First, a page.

Meet Erik Potter > Air Force Installation & Mission Support Center > Press Article

JOINT BASE SAN ANTONIO-LACKLAND, Texas – It’s engineers’ week and we wanted to highlight some of our engineering teammates at AFIMSC.

Meet Erik Potter with Facilities Management at our Air Force Civil Engineering Center. Potter is manager of the utility privatization program in the Real Estate Development Branch.

What is your area of ​​engineering expertise?
I have a master’s degree in civil engineering and am a licensed professional engineer. I have also worked with the US Army Corps of Engineers and have experience running and scheduling projects. I have been at AFCEC for about a year now.

What are the main things you are currently working on?
The new utility installation (power, water, sewage, natural gas) for the reconstruction effort at Tyndall Air Force, Florida. I am also responsible for utility privatization programs at Travis AFB, California; Hill AFB, Utah; and MacDill and Eglin AFBs, Florida, as well as efforts to privatize utility systems at Cape Space Force Station and Patrick Space Force Base, Florida.

What do you enjoy most about being an Air Force CE?
Work with design engineers and construction companies in a team effort to meet core infrastructure requirements and dates of need to deliver the Air Force mission, prevent mission disruptions, and provide infrastructure resilient and modernized to the Air Force.

How do you contribute to Air Force lethality and readiness?
As Senior Project Manager, I was responsible for ensuring proper design and construction standards were applied to all applicable Unified Installation Criteria and other required state and federal building codes, upon some of the toughest and most demanding installation requirements for new weapons development testing. weapon systems and platforms. It is equally important to convey this mentality to the UP program to ensure that bases operating these weapon systems and platforms have reliable utility systems.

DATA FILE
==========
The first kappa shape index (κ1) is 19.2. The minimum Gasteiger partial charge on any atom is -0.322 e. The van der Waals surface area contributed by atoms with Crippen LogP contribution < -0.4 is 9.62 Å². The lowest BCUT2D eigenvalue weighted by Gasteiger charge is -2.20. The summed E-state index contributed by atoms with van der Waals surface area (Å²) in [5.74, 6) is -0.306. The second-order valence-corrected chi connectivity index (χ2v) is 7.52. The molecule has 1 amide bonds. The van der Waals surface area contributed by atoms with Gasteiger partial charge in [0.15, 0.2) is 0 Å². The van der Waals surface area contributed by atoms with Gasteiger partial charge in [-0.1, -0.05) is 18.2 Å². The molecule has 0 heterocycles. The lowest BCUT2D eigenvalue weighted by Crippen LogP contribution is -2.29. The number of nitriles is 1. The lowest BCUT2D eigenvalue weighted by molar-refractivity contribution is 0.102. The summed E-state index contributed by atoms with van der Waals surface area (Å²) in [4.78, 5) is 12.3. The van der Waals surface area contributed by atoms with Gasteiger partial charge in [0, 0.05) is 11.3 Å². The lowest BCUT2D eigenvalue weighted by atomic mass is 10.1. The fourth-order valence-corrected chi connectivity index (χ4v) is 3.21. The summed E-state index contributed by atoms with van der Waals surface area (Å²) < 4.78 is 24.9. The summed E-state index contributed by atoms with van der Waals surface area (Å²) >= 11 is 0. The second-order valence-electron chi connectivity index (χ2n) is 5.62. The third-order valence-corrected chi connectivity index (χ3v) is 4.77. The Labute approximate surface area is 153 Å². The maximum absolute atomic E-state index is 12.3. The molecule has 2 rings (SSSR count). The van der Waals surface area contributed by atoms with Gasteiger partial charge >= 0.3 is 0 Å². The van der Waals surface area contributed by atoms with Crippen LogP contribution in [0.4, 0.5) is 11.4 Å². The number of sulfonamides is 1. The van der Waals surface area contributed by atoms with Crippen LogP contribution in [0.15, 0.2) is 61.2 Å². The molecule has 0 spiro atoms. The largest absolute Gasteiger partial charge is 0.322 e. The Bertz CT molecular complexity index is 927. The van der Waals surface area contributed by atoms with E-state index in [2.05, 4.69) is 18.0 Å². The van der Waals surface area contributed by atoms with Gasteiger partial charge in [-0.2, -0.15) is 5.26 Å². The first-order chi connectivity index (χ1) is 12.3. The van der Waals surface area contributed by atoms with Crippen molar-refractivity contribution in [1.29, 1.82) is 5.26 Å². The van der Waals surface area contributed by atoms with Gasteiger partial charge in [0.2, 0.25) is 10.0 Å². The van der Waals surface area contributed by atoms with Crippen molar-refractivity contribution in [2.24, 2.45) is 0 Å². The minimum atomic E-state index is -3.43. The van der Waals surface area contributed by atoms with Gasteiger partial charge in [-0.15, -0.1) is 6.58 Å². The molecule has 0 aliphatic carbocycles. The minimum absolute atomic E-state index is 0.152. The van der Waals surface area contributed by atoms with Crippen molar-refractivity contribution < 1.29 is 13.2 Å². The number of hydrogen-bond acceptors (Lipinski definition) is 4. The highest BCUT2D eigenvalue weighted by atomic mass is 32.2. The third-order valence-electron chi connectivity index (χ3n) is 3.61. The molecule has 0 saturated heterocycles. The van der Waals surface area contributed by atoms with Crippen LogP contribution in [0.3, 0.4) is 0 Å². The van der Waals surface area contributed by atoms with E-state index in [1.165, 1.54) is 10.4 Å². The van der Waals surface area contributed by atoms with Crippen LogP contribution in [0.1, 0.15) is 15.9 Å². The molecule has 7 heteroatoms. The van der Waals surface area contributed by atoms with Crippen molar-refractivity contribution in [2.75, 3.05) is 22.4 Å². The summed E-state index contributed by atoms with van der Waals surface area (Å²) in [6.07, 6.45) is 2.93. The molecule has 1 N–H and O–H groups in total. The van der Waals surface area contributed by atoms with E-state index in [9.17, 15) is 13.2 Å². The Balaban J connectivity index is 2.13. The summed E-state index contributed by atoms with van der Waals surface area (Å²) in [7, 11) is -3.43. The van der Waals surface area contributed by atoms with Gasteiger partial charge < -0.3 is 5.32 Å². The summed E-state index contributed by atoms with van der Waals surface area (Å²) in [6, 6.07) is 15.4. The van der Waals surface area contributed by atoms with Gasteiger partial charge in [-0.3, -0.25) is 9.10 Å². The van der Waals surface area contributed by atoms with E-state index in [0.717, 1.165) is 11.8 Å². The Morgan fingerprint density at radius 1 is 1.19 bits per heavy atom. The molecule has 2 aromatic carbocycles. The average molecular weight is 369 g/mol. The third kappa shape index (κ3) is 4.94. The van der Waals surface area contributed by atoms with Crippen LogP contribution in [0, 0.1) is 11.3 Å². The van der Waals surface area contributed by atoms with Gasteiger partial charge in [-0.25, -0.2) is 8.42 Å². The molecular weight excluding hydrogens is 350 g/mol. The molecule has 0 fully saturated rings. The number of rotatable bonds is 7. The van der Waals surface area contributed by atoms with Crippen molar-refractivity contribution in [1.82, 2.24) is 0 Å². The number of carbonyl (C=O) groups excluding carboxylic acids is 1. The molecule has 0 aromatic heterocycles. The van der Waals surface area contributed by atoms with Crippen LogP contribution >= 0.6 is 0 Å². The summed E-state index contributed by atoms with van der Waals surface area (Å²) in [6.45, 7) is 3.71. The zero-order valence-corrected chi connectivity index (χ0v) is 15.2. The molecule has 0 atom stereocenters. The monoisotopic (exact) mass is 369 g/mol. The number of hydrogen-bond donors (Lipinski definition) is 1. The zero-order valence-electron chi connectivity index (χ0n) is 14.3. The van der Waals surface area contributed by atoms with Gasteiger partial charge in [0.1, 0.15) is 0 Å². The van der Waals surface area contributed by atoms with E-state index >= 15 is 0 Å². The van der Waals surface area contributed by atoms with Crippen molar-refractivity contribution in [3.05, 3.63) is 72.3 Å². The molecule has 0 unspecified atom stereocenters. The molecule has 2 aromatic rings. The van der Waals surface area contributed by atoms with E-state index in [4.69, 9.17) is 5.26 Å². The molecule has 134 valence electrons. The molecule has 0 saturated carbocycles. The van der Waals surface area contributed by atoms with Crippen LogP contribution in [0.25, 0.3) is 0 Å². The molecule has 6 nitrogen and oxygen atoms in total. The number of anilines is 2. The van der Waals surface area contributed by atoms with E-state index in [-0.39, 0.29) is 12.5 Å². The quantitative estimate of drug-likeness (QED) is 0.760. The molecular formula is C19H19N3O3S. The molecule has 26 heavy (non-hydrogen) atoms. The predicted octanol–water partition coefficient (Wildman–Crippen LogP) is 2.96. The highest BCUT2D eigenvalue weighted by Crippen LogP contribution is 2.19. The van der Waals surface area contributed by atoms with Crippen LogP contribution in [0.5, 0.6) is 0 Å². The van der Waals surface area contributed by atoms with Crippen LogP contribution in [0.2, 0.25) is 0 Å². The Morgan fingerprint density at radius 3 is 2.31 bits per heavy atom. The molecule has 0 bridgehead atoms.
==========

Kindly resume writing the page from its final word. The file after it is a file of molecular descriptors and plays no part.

What has been your favorite, most successful, or most rewarding project in your career with the Air Force so far and why?
I was the Air Force Senior Project Manager and Project Engineer for the design and construction of the Air Force’s newest and future model for all new Flight Line Fire Stations. The Air Force’s newest 42,000 square foot flight line fire hall was designed and built to include both collision and structural firefighting capabilities. This installation was a modernization of the existing 12,000 SF installation from 1954 which was too small to support modern firefighting vehicles and support equipment.

What motivates and inspires you the most?
I am driven by the scale of the Air Force footprint and the need to ensure that every Air Force installation I am directly involved with has modern, resilient infrastructure in support of missions. Air Force readiness and test.

Is there anything you would like to add?
Air Force CE can be very challenging and rewarding. Each design and construction project is unique in its own way. Unforeseen site conditions almost always occur. Managing and minimizing these conditions brings out the best in your ability to design a solution and contributes to the success of your project.

About Irene J. O'Donnell

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